Hayley J Hooper is the Pennington's Student in Law (Fixed-Term Career Development Fellow) at Christ Church, Oxford. She is also an academic affiliate of the Bonavero Institute for Human Rights.
She holds an LL.B from the University of Glasgow, and a Bachelor of Civil Law (B.C.L.), M.Phil in Law, and a D.Phil in Law from the University of Oxford. She previously worked as a Foreign Law Clerk at the Supreme Court of Israel, where she assisted on a number of high profile constitutional law cases. Her teaching interests include European Union Law, Constitutional Law, and Administrative Law.
Hayley is the author of Parliament's Secret War (Hart: Bloomsbury, 2018) together with Veronika Fikfak (Cambridge). This book concerns war powers in the British Constitution and offers a critical inquiry into the Westminster Parliament's role in relation to the war prerogative since the beginning of the twentieth century.
Hayley is currently working on a monograph on the closed material procedure, a process which facilitates the use of national security evidence in civil litigation.
- DOI: 10.1093/ojls/gqy016The invasion of Iraq in 2003, and the Coalition Government's failure to win parliamentary approval for armed intervention in Syria in 2013, mark a period of increased scrutiny of the process by which the UK engages in armed conflict. For much of the media and civil society there now exists a constitutional convention which mandates that the Government consults Parliament before commencing hostilities. This is celebrated as representing a redistribution of power from the executive towards a more legitimate, democratic institution. This book offers a critical inquiry into Parliament's role in the war prerogative since the beginning of the twentieth century, evaluating whether the UK's decisions to engage in conflict meet the recognised standards of good-governance: accountability, transparency and participation. The analysis reveals a number of persistent problems in the decision-making process, including Parliament's lack of access to relevant information, government 'legalisation' of parliamentary debates which frustrates broader discussions of political legitimacy, and the skewing of debates via the partial public disclosure of information based upon secret intelligence. The book offers solutions to these problems to reinvigorate parliamentary discourse and address government withholding of classified information. It is essential reading for anyone interested in war powers, the relationship between international law and domestic politics, and the role of the Westminster Parliament in questions of national security.ISBN: 9781509902873In many countries today there is a growing and genuinely-held concern that the institutional arrangements for the protection of human rights suffer from a 'democratic deficit'. Yet at the same time there appears to be a new consensus that human rights require legal protection and that all branches of the state have a shared responsibility for upholding and realising those legally protected rights. This volume of essays tries to understand this paradox by considering how parliaments have sought to discharge their responsibility to protect human rights. Contributors seek to take stock of the extent to which national and sub-national parliaments have developed legislative review for human rights compatibility, and the effect of international initiatives to increase the role of parliaments in relation to human rights. They also consider the relationship between legislative review and judicial review for human rights compatibility, and whether courts could do more to incentivise better democratic deliberation about human rights. Enhancing the role of parliaments in the protection and realisation of human rights emerges as an idea whose time has come, but the volume makes clear that there is a great deal more to do in all parliaments to develop the institutional structures, processes and mechanisms necessary to put human rights at the centre of their function of making law and holding the government to account. The sense of democratic deficit is unlikely to dissipate unless parliaments empower themselves by exercising the considerable powers and responsibilities they already have to interpret and apply human rights law, and courts in turn pay closer attention to that reasoned consideration.ISBN: 9781849465618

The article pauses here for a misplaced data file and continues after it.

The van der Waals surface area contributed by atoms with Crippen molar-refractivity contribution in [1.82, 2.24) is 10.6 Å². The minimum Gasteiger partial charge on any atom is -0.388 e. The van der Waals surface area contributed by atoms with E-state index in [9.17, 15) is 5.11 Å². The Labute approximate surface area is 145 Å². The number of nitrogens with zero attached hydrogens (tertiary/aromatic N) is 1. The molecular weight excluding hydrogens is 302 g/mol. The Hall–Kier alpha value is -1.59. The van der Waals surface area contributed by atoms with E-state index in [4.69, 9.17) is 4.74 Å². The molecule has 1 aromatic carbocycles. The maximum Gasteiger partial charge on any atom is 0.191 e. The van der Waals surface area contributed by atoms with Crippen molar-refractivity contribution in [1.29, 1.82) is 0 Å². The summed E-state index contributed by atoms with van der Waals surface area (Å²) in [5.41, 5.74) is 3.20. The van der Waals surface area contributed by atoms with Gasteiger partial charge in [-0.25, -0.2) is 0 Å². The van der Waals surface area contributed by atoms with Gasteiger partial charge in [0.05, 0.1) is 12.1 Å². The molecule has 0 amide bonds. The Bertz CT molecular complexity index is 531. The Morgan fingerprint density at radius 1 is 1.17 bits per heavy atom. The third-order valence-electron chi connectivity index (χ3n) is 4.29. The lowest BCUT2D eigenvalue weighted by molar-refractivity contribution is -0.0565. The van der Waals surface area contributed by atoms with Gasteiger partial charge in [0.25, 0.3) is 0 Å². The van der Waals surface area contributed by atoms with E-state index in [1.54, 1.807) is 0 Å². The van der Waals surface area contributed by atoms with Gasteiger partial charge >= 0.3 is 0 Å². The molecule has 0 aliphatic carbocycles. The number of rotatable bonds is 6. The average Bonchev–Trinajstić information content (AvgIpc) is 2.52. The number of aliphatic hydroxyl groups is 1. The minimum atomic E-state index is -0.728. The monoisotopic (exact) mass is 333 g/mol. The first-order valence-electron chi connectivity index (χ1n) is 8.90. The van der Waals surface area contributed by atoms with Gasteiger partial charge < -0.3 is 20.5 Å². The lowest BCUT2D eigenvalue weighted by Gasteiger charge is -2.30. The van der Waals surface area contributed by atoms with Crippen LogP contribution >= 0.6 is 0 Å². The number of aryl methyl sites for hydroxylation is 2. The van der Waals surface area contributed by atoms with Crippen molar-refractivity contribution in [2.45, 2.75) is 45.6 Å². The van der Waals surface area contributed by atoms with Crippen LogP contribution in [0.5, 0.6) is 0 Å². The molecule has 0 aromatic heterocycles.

Constitutional Law, Administrative Law, Human Rights, Parliaments, National Security
Options taughtAdministrative Law, European Union Law, Constitutional Law (Mods)